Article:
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Thursday, April 17, 2014

No kidding: KU safety regularly reminds teammates of award

Blue Team safety Isaiah Johnson flashes a smile after intercepting White Team quarterback Michael Cummings during the first half of the Kansas Spring Game on Saturday, April 12, 2014 at Memorial Stadium. Nick Krug/Journal-World Photo

Blue Team safety Isaiah Johnson flashes a smile after intercepting White Team quarterback Michael Cummings during the first half of the Kansas Spring Game on Saturday, April 12, 2014 at Memorial Stadium. Nick Krug/Journal-World Photo

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Blue Team safety Isaiah Johnson flashes a smile after intercepting White Team quarterback Michael Cummings during the first half of the Kansas Spring Game on Saturday, April 12, 2014 at Memorial Stadium. Nick Krug/Journal-World Photo

Let it never be suggested that Kansas University safety Isaiah Johnson is taking his reign as the Big 12’s defensive newcomer of the year too seriously.

“I joke about it a lot,” said Johnson, a junior who transferred to KU prior to last season after a stint at Iowa Western Community College. “I say, ‘Hey, you gotta listen to me because I got the award.’ I’m just joking with them, of course. They laugh. They know I’m playing.”

Johnson finished 2013 as the Jayhawks’ interception leader, with five, and second-leading tackler, with 73.

Teammates can’t help but occasionally roll their eyes at Johnson’s attempts at humor.

“That’s Isaiah,” said senior cornerback JaCorey Shepherd. “That’s his personality. He’s a goofball. It’s all fun and games. We know he’s not serious with it, and we don’t take it the wrong way.”

Every once in a while, though, Johnson will let the jokes linger a little too long. That’s when Shepherd and the rest of the upperclassmen in the KU secondary gladly intervene.

“It just depends on what he’s saying,” Shepherd said. “Sometimes we listen. Sometimes we’re like, ‘Man, come on. You haven’t even been here that long.’”

Added free safety Cassius Sendish: “He fiddles and faddles with everybody in the meeting room, but Isaiah’s a humble person. He’s definitely got his head on straight. It’s all in fun.”

Fun is a good way to describe what the past few months have been like for Johnson. Mixed in with his usual offseason routine of hitting the weights and the playbook, Johnson received more than a few opportunities to bask in the glow of last season’s accomplishment.

In late February, Johnson was honored at Allen Fieldhouse during halftime of a men’s basketball game against Texas. A few weeks before that, random people approaching him on the street to congratulate him had become a regular occurrence.

“That is a great feeling knowing that people care about you and know about the success you’ve had,” said Johnson, admitting the attention surprised him. “On the football field, it’s hard for them to actually know who you are because you’ve got your helmet on.”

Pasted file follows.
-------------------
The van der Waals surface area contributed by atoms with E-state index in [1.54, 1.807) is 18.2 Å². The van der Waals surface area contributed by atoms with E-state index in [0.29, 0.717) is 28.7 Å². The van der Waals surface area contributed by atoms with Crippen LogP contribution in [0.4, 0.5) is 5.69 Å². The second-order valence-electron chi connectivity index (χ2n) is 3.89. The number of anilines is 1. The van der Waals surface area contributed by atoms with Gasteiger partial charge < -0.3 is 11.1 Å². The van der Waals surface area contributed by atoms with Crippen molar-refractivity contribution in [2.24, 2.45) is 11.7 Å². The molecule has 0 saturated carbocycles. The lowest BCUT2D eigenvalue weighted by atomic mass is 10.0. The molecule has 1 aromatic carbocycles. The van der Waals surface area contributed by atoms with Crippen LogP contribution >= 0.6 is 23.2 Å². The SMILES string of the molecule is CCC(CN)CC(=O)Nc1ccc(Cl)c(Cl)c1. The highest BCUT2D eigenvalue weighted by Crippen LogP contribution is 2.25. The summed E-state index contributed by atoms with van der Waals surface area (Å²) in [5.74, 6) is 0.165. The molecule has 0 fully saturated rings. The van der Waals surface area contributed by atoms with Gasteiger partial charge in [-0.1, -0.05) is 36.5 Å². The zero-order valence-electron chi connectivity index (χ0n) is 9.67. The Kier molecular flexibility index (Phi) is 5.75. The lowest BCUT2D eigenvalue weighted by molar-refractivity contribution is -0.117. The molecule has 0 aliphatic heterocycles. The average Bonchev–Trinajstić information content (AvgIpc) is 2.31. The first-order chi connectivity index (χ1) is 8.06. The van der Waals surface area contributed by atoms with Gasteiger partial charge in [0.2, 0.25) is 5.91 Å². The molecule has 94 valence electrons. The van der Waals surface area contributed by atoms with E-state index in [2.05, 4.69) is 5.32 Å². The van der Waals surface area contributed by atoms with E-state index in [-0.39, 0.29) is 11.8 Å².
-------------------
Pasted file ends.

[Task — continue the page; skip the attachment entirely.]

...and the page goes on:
Johnson said the postseason award was one of his biggest individual accomplishments to date but added he had no plans to settle for one trophy on his mantle. In fact, last year’s recognition inspired him to shoot higher during the upcoming season.

“I did gain some confidence off of that,” he said. “I’m still gonna be the same humble kid that I am, but it’s actually made me push myself harder to try to receive bigger awards than that.”

How specific has he gotten?

“Just take that (second) word out,” he said, referencing the newcomer portion of his player of the year honor. “That’s my goal.”

Johnson said he thought this year’s lofty goal was attainable. And he’s not the only one looking for an even better encore season.

“I was pretty impressed by how he just came right in, and it seemed like he had been here awhile,” Shepherd said. “Now that he’s had a year in the Big 12, a year in our program, a year learning the system, let’s see what you can do now. I know I’m expecting more.”

Comments

Aaron Paisley 4 months, 2 weeks ago

I could definitely see Johnson or Heeny win defensive POY this year.

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Jim Jackson 4 months, 2 weeks ago

They throw the ball a lot in the Big 12. It's really not a bad thing in our league.

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David A. Smith 4 months, 2 weeks ago

Frankly a lot of that sort of thing- safeties that lead in tackles, etc- falls back on the offense simply not producing last year. I don't think the defense was given enough credit last year for being pretty good. But, it doesn't matter who you are- if your team is three and out all day, your defense will be worn out. This year hinges on the offense.

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Jim Jackson 4 months, 2 weeks ago

Looking for big things out of him this year. We could be a top 50 defense this year.

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